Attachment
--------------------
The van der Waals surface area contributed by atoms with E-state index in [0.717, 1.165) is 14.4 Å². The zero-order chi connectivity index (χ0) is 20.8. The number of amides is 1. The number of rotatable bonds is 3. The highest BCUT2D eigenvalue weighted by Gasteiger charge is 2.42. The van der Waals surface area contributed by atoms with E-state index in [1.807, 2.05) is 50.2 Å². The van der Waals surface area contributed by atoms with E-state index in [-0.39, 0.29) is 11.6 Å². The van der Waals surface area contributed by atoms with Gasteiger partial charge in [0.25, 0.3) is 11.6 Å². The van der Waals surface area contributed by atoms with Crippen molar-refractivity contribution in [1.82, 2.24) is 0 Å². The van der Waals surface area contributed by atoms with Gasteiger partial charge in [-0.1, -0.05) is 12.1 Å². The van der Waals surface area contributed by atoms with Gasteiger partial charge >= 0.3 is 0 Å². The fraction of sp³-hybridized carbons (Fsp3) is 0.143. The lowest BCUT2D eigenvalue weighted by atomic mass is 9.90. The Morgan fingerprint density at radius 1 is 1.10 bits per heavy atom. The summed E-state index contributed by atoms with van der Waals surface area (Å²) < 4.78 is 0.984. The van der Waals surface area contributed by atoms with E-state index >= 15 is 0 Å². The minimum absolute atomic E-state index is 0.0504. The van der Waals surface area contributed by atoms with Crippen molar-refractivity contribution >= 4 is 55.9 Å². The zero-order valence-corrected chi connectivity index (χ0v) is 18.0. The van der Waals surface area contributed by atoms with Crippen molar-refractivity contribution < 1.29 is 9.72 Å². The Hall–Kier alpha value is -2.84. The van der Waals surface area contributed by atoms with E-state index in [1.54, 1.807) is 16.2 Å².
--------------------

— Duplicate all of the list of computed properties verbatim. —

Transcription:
The van der Waals surface area contributed by atoms with E-state index in [0.717, 1.165) is 14.4 Å². The zero-order chi connectivity index (χ0) is 20.8. The number of amides is 1. The number of rotatable bonds is 3. The highest BCUT2D eigenvalue weighted by Gasteiger charge is 2.42. The van der Waals surface area contributed by atoms with E-state index in [1.807, 2.05) is 50.2 Å². The van der Waals surface area contributed by atoms with E-state index in [-0.39, 0.29) is 11.6 Å². The van der Waals surface area contributed by atoms with Gasteiger partial charge in [0.25, 0.3) is 11.6 Å². The van der Waals surface area contributed by atoms with Crippen molar-refractivity contribution in [1.82, 2.24) is 0 Å². The van der Waals surface area contributed by atoms with Gasteiger partial charge in [-0.1, -0.05) is 12.1 Å². The van der Waals surface area contributed by atoms with Gasteiger partial charge >= 0.3 is 0 Å². The fraction of sp³-hybridized carbons (Fsp3) is 0.143. The lowest BCUT2D eigenvalue weighted by atomic mass is 9.90. The Morgan fingerprint density at radius 1 is 1.10 bits per heavy atom. The summed E-state index contributed by atoms with van der Waals surface area (Å²) < 4.78 is 0.984. The van der Waals surface area contributed by atoms with E-state index >= 15 is 0 Å². The minimum absolute atomic E-state index is 0.0504. The van der Waals surface area contributed by atoms with Crippen molar-refractivity contribution >= 4 is 55.9 Å². The zero-order valence-corrected chi connectivity index (χ0v) is 18.0. The van der Waals surface area contributed by atoms with Crippen molar-refractivity contribution < 1.29 is 9.72 Å². The Hall–Kier alpha value is -2.84. The van der Waals surface area contributed by atoms with E-state index in [1.54, 1.807) is 16.2 Å².